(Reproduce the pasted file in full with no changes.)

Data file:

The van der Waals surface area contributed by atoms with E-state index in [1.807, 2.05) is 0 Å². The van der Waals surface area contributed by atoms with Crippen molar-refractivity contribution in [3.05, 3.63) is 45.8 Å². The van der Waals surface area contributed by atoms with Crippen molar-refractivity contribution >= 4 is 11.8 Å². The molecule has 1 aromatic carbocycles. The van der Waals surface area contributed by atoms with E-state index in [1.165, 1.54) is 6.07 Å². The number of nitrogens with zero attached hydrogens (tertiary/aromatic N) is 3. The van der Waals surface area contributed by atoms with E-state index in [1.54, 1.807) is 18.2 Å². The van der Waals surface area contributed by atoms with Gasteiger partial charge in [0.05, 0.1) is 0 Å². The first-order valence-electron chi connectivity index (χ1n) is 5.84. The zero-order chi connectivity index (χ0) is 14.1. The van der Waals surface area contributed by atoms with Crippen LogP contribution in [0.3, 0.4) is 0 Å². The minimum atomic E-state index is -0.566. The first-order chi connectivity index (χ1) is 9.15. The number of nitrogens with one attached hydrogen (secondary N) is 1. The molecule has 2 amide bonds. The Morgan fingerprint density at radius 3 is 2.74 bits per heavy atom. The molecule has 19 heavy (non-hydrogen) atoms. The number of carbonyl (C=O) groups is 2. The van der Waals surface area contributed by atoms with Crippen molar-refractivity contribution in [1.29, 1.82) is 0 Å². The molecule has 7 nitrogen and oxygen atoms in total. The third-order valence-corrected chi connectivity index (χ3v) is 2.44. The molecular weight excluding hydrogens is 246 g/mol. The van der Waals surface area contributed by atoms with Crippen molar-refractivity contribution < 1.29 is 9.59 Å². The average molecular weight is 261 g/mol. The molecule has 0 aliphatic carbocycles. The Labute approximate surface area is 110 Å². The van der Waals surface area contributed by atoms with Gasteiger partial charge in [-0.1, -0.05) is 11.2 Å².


The van der Waals surface area contributed by atoms with E-state index in [1.807, 2.05) is 0 Å². The van der Waals surface area contributed by atoms with Crippen molar-refractivity contribution in [3.05, 3.63) is 45.8 Å². The van der Waals surface area contributed by atoms with Crippen molar-refractivity contribution >= 4 is 11.8 Å². The molecule has 1 aromatic carbocycles. The van der Waals surface area contributed by atoms with E-state index in [1.165, 1.54) is 6.07 Å². The number of nitrogens with zero attached hydrogens (tertiary/aromatic N) is 3. The van der Waals surface area contributed by atoms with E-state index in [1.54, 1.807) is 18.2 Å². The van der Waals surface area contributed by atoms with Gasteiger partial charge in [0.05, 0.1) is 0 Å². The first-order valence-electron chi connectivity index (χ1n) is 5.84. The zero-order chi connectivity index (χ0) is 14.1. The van der Waals surface area contributed by atoms with Crippen LogP contribution in [0.3, 0.4) is 0 Å². The minimum atomic E-state index is -0.566. The first-order chi connectivity index (χ1) is 9.15. The number of nitrogens with one attached hydrogen (secondary N) is 1. The molecule has 2 amide bonds. The Morgan fingerprint density at radius 3 is 2.74 bits per heavy atom. The molecule has 19 heavy (non-hydrogen) atoms. The number of carbonyl (C=O) groups is 2. The van der Waals surface area contributed by atoms with Crippen molar-refractivity contribution in [1.29, 1.82) is 0 Å². The molecule has 7 nitrogen and oxygen atoms in total. The third-order valence-corrected chi connectivity index (χ3v) is 2.44. The molecular weight excluding hydrogens is 246 g/mol. The van der Waals surface area contributed by atoms with Crippen molar-refractivity contribution < 1.29 is 9.59 Å². The average molecular weight is 261 g/mol. The molecule has 0 aliphatic carbocycles. The Labute approximate surface area is 110 Å². The van der Waals surface area contributed by atoms with Gasteiger partial charge in [-0.1, -0.05) is 11.2 Å².